case – patients can have both knees done at the same setting. There’s no real restrictions to doing it
from the surgical standpoint or with the surgical team, provided the patient has adequate medical
clearance. People ask me all the time, “Am I going
to get taller from my knee replacement?” It’s not so much the patient’s going to
get taller, if they had a significant angle to the knee, they’re bow-legged or knock-kneed,
we correct that or realign it back towards straight, which may seem like the leg is getting
longer but it’s really not – it’s resetting back to where it was once before.

3 comments

  1. This is my Dr and I can confirm everything he has said.  I am 37 and just got my knee replaced.  I am also making a documentary that will be out next fall showing that my limitations after surgery are minor and I am able to return as an active snowboarder.

    If you want to follow my journey follow me on:
    Instagram @tedore.
    I can 100% give my full support for Dr Toomey.

  2. I had my right Knee Replaced here May 31, 2011 and was told 6 weeks to recover.

    Developed Pneumonia while in recovery and then released. Got double Pneumonia and hospitalized for a week. I was in a great deal of pain and was told by Dr. Toomey that I had an over abundance of scar tissue. Several Procedures later, still no healing and several Physical therapy sessions. I was told By the Doctor that the surgery was successful and that some patients are just to weak to recover in six weeks. He was making sarcastic remarks about me being a man. This Guy screwed up my knee so bad I could not walk. I could not straighten my knee or bend it. My physical therapist was baffled too. I reached out to one of Dr Toomey's staff,  and there had been other questionable cases like mine he had seen.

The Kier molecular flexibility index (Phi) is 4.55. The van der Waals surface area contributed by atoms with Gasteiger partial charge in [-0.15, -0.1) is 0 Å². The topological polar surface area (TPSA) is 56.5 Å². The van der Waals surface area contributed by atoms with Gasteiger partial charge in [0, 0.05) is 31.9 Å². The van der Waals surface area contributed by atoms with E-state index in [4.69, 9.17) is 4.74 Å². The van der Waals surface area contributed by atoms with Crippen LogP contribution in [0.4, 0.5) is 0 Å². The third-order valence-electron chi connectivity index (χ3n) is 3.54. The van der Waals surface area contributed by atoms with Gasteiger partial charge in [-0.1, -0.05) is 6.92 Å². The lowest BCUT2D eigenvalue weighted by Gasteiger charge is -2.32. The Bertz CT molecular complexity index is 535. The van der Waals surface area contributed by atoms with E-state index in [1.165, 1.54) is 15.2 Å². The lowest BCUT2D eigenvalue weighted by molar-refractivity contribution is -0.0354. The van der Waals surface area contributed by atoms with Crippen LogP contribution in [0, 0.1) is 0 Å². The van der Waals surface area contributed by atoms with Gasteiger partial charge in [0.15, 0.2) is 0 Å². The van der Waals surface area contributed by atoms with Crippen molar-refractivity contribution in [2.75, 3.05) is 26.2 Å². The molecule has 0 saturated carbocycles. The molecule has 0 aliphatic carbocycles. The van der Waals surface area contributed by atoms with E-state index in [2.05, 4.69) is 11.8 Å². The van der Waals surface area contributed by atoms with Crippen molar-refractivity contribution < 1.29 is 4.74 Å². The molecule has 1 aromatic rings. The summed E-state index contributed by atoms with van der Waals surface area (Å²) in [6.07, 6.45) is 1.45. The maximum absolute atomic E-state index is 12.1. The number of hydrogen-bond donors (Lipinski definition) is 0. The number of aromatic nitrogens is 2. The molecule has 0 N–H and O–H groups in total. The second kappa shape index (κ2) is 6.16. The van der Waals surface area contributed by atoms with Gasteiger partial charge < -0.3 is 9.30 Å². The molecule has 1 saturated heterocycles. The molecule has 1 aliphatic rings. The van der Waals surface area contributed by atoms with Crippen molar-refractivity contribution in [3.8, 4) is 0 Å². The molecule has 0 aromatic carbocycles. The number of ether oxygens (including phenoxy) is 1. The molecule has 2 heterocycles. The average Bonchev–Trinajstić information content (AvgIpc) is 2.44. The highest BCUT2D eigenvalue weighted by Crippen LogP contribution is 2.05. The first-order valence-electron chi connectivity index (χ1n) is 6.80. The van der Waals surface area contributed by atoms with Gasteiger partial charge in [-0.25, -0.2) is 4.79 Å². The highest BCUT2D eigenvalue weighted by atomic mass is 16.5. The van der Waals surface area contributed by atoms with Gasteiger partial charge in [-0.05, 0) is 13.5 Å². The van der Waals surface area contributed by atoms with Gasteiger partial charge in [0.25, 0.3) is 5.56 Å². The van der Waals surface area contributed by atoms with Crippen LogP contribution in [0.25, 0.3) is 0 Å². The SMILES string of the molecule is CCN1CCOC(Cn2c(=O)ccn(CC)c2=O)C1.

Rudest Doctor I have ever dealt with. Dr Toomey was very rude to me and my wife during our initial consultation and we should of left. He is good at taking advantage of people during their desperation. <br/>After several surgeries and stress and being financially bankrupt.

    8 months later I saw a new Surgeon here in Skagit Valley who told me that Dr Toomey had Botched the Surgery and that he could correct it with a revision surgery.  He showed us and explained what Dr. Toomey had done wrong that resulted in me not being able to bend or straighten  my knee. We asked the Doctor, Did he screw up on the surgery and he said yes, But we can fix it.
    After the revision I was able to walk in 3 weeks.

    Dr Toomey was anything but Pleasant or professional.

    Stay away from this place and this surgeon !!!

  3. I'm getting ready to schedule Dr. Hormel for arthroscopic knee surgery. Have ripped up meniscus and accompanied arthritis/cyst problems. Have been told that this will provide relief for a time, but will probably require knee replacement eventually. Thank you so much for alleviating my trepidation at having this procedure!